An organiser behind the Australian-first pill testing trial at Groovin The Moo has hailed the initiative as a success, after analysts discovered a potentially deadly chemical in several pills submitted for testing.

Harm Reduction Australia’s Gino Vumbaca told PEDESTRIAN.TV that the trial, which operated at the Canberra music festival over the weekend, discovered “two of the pills actually produced a chemical that is considered even in small doses quite dangerous, and potentially could create an overdose.” 

Vumbaca said that had it not been for the pill-testing team, it’s very likely the festival-goers would have used them – and potentially would have faced the harmful consequences.

“For the people who had those pills, that was important to identify for them before they actually ingested them,” Vumbaca said.

“The reality is if we weren’t there, they probably would have ingested them.”

While the full raft of findings from the trial will not be made available until later this week, Vumbaca said the trial was “well supported”, and that “a number of people also discarded their pills when they found out what was in them, because it wasn’t what they thought they had purchased.”

Vumbaca said some participants also found their pills were totally inert, containing no psychoactive elements at all.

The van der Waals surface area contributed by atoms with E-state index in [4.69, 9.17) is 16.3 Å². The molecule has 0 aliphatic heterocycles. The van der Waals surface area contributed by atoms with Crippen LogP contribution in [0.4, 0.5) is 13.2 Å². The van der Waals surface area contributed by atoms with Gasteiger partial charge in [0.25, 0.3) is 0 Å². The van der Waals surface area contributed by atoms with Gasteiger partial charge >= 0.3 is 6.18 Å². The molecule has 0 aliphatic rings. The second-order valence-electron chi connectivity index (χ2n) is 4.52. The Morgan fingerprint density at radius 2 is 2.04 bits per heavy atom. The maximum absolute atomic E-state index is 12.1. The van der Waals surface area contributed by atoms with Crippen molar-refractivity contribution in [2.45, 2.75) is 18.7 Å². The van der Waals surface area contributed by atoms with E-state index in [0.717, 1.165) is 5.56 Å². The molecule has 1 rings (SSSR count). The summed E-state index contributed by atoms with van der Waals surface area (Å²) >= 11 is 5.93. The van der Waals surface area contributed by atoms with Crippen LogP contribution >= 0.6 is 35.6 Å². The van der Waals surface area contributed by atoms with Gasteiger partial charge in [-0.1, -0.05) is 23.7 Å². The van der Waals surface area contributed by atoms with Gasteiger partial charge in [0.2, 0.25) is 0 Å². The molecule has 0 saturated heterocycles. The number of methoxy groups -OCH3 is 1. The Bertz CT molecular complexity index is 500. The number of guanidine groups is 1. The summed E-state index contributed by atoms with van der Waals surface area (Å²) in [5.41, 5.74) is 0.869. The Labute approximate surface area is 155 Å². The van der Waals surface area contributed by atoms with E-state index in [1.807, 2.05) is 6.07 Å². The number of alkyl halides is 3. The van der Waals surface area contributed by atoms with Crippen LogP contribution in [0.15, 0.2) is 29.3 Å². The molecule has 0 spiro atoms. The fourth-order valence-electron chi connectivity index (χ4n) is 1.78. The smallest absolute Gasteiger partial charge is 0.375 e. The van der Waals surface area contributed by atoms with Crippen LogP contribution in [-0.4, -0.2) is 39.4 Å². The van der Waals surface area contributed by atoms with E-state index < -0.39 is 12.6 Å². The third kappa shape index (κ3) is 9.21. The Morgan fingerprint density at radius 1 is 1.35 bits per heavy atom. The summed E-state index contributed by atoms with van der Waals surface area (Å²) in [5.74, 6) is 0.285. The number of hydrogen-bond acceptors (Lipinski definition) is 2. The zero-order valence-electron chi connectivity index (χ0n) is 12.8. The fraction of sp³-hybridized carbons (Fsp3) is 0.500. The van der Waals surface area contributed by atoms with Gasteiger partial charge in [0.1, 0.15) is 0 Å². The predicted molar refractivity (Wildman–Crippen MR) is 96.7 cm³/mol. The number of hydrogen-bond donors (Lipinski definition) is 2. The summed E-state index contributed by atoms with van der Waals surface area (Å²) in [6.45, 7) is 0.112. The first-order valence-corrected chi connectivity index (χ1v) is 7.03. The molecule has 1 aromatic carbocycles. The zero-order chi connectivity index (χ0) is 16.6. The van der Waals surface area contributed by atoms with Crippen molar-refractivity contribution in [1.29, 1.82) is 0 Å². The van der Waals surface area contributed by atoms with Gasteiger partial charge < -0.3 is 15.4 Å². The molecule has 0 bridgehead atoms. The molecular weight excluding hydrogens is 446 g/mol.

Matt Noffs of the Ted Noffs Foundation – another member group of the STA-SAFE consortium behind the trial – tweeted that 50% of all samples were found to contain substances other than the drug MDMA, and some were found to have been cut with paint.

Despite the illegality of the substances being tested, ACT Police were supportive of the trial, which allowed punters to have their pills tested without fear of arrest. Amnesty bins were also provided for those who wished to dispose of any illicit substances.

Information on drug use at the festival outside of data obtained by the trial has not yet been made available, but Vumbaca said “there’s no reason for Australia not to introduce pill-testing based on our initial observations.”

“Some people would have liked to enhance [the experience] by taking a psychoactive substance,” Vumbaca added.

“They’re not looking to have something dangerous, something you can overdose on and cause all sorts of problems.

“It’s in everyone’s best interest that if it’s something they’ve bought inadvertently, that they’re aware of that.”

Image: Getty Images / Louise Wilson